The proposal for the new collective bargaining agreement (CBA) between the NFL and the NFL Players Association (NFLPA) has moved past another hurdle. Members of the NFLPA executive committee, including San Francisco 49ers cornerback Richard Sherman, met for hours on Tuesday with NFL owners in Indianapolis, and the majority approved a measure to pass the proposal on to the nearly 2,000 union players across the league.

The vote to pass the proposal on to players was 17 for and 14 against with one member abstaining, according to Tom Pelissero of NFL Network.


A majority vote is needed from the NFL players for the new CBA proposal to pass, which is expected to happen. It is not yet known when that vote will take place, but the NFL hopes to have a new deal in place for the start of the new league year on March 18.


The terms of the new proposed CBA were already agreed to by NFL owners during a negotiation session last week in New York. In includes the option to increase the regular season by one game per team, creating a 17-game schedule, which many among the NFLPA executive committee opposed.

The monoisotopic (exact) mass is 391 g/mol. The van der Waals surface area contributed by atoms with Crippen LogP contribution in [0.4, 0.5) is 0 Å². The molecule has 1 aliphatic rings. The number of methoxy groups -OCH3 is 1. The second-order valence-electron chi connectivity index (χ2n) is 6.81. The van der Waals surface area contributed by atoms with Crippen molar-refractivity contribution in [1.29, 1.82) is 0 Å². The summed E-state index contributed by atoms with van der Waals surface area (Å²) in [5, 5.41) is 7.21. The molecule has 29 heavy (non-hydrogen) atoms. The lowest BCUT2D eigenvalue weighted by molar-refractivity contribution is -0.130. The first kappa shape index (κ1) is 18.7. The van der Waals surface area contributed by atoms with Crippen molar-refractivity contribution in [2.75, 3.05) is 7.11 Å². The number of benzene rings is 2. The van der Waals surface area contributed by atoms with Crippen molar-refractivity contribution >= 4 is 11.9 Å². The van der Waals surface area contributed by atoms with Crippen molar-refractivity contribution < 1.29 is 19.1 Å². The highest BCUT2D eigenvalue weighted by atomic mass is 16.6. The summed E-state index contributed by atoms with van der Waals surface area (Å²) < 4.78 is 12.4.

RELATED Breakdown of the proposed NFL-NFLPA CBA terms

NFLPA representatives asked for the removal of the schedule modification, which NFL owners denied, per Pelissero. They did, however, approve the removal of the $250,000 cap on game 17 paychecks for any player whose deal was negotiated prior to a 17-game schedule implementation.

Sherman said earlier this month that players would remain against an increase to the current 16-game regular-season format, and the NFL pushing the issue would only delay a new agreement.

"I don't think it's something that players are interested in, honestly," Sherman said earlier this month, "and if that's the point they are negotiating on, I think these negotiations are going to go a lot longer than anticipated."

The idea that this might be the best proposal the players will receive, mostly because it will maximize revenue by allowing early negotiations for future television rights and, therefore, money for players and preventing a future player lockout, was reportedly pushed by the NFLPA.

The NFL locked out players for several months during the 2011 offseason before the current CBA was finally agreed to on July 25, 2011.

H/t to Patrick Tulini for the find.